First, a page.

"Designer Wouldn't Have Done it that Way" Argument Backfires

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The following is an excerpt from I Don’t Have Enough Faith to Be an Atheist  (page 160-161):  Darwinists have long argued that if a designer existed, he would have designed his creatures better. Stephen Jay Gould pointed this out in his book The Panda=s Thumb, where he cited the apparent sub-optimal design of a bony extrusion pandas have for a thumb. The problem for the Darwinists is that this actually turns out to be an argument for a designer rather than an argument against one.  

First, the fact that Gould can identify something as sub-optimal design implies that he knows what optimal design is. You can=t know something is imperfect unless you know what perfect is. So Gould=s observation of even sub-optimal design implies an admission that design is detectable in the panda=s thumb. (By the way, this is another reason the Darwinists are wrong when they assert that Intelligent Design is not science. When they claim something isn=t designed correctly, they are implying they could tell if it were designed correctly. This proves what ID scientists have been saying all alongCID is science because design is empirically detectable.)  Second, sub-optimal design ­doesn=t mean there=s no design. In other words, even if you grant that something is not designed optimally, that ­doesn=t mean it=s not designed at all. Your car isn=t designed optimally, yet it=s still designedCit certainly ­wasn=t put together by natural laws.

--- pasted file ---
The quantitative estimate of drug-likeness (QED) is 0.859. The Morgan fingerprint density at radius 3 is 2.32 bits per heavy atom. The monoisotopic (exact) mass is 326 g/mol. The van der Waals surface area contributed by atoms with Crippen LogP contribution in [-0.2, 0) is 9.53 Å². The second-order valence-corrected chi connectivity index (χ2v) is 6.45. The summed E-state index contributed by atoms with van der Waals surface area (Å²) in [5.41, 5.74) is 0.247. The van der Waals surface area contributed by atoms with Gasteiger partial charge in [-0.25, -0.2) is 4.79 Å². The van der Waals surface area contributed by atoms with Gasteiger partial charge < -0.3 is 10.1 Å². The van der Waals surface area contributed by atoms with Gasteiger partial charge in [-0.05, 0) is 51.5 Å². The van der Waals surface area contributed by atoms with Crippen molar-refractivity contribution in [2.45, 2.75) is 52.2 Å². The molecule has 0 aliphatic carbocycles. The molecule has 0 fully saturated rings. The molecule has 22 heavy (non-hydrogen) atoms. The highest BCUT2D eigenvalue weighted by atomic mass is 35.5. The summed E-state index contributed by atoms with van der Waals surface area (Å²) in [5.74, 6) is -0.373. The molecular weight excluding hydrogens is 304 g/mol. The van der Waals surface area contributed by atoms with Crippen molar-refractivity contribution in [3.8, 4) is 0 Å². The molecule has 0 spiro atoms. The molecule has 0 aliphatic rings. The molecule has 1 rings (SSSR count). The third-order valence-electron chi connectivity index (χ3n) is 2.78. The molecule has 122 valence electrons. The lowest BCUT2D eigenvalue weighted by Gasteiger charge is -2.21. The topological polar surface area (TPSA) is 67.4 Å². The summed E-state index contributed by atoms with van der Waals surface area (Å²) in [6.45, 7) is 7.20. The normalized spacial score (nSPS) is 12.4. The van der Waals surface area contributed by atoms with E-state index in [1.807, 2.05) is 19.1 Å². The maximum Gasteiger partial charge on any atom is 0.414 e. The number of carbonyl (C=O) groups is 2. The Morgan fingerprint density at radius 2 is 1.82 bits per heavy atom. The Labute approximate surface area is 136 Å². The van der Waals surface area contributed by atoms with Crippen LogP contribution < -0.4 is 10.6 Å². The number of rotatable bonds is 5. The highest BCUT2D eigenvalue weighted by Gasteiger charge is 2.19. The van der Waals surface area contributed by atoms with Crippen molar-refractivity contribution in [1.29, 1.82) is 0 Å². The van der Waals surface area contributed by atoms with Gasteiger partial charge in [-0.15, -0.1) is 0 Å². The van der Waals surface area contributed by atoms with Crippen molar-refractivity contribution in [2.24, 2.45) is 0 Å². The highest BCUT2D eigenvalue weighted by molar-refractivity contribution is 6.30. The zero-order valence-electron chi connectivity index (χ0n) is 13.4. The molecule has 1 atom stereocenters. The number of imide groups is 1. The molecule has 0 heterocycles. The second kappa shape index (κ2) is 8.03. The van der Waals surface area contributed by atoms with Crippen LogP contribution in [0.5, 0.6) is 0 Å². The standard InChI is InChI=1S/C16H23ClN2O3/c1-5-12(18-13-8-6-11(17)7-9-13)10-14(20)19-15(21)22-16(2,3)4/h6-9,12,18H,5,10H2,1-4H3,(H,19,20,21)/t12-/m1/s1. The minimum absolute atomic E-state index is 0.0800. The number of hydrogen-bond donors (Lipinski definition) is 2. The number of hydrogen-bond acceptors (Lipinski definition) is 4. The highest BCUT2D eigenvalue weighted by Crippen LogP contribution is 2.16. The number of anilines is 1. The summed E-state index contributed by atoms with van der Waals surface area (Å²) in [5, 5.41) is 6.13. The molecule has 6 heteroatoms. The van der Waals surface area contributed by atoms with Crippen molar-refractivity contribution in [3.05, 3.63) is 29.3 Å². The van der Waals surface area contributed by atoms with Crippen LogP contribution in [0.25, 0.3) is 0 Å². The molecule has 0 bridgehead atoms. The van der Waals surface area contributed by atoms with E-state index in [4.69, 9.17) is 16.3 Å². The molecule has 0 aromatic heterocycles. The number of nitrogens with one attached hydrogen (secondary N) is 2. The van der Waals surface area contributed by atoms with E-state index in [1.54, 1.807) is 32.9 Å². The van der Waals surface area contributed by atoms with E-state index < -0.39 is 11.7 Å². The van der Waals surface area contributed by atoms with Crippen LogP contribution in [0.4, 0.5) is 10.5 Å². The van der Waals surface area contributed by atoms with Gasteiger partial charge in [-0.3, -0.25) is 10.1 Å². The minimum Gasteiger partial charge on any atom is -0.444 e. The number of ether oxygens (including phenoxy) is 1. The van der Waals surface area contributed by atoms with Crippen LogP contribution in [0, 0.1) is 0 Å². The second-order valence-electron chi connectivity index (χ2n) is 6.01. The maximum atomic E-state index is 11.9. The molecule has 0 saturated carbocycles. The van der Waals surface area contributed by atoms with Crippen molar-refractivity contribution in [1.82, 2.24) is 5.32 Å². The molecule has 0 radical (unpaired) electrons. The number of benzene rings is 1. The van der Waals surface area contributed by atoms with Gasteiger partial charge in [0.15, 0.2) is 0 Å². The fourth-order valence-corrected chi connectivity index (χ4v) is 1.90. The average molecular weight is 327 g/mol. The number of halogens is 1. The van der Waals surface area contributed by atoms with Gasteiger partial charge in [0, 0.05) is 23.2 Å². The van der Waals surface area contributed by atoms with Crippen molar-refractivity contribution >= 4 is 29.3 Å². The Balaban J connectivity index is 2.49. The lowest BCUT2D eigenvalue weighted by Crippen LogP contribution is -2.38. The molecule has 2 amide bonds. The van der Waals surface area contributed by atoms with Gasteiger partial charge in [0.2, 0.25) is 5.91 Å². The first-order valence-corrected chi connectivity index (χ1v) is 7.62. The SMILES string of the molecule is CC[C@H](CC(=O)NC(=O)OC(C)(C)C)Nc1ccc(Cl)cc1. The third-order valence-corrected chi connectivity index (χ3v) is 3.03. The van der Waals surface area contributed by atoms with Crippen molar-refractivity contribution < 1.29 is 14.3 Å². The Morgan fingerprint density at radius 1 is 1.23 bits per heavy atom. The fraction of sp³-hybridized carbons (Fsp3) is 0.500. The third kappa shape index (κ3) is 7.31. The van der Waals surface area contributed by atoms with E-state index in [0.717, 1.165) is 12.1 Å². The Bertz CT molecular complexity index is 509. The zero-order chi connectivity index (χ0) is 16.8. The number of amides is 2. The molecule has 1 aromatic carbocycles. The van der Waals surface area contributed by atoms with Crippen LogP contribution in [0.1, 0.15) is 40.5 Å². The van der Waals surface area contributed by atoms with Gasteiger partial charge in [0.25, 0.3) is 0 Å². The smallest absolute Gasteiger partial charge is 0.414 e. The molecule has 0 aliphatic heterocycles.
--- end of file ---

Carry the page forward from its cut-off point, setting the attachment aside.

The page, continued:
Third, in order to say that something is sub-optimal, you must know what the objectives or purpose of the designer are. If Gould ­doesn=t know what the designer intended, then he can=t say the design falls short of those intentions. How does Gould know the panda=s thumb isn=t exactly what the designer had in mind? Gould assumes the panda should have opposable thumbs like those of humans. But maybe the designer wanted the panda=s thumbs to be just like they are. After all, the panda=s thumb works just fine in allowing him to strip bamboo down to its edible interior. Maybe pandas don=t need opposable thumbs because they don=t need to write books like Gould; they simply need to strip bamboo. Gould can=t fault the designer of that thumb if it ­wasn=t intended to do more than strip bamboo. Finally, in a world constrained by physical reality, all design requires trade-offs. Laptop computers must strike a balance between size, weight, and performance. Larger cars may be more safe and comfortable, but they also are more difficult to maneuver and consume more fuel. High ceilings make rooms more dramatic, but they also consume more energy. Because trade-offs cannot be avoided in this world, engineers must look for a compromise position that best achieves intended objectives.  

For example, you can=t fault the design in a compact car because it ­doesn=t carry fifteen passengers. The objective is to carry four not fifteen passengers. The carmaker traded size for fuel economy and achieved the intended objective. Likewise, it could be that the design of the panda=s thumb is a trade-off that still achieves intended objectives. The thumb is just right for stripping bamboo. Perhaps, if the thumb had been designed any other way, it would have hindered the panda in some other area. We simply don=t know without knowing the objectives of the designer. What we do know is that Gould=s criticisms cannot succeed without knowing those objectives.

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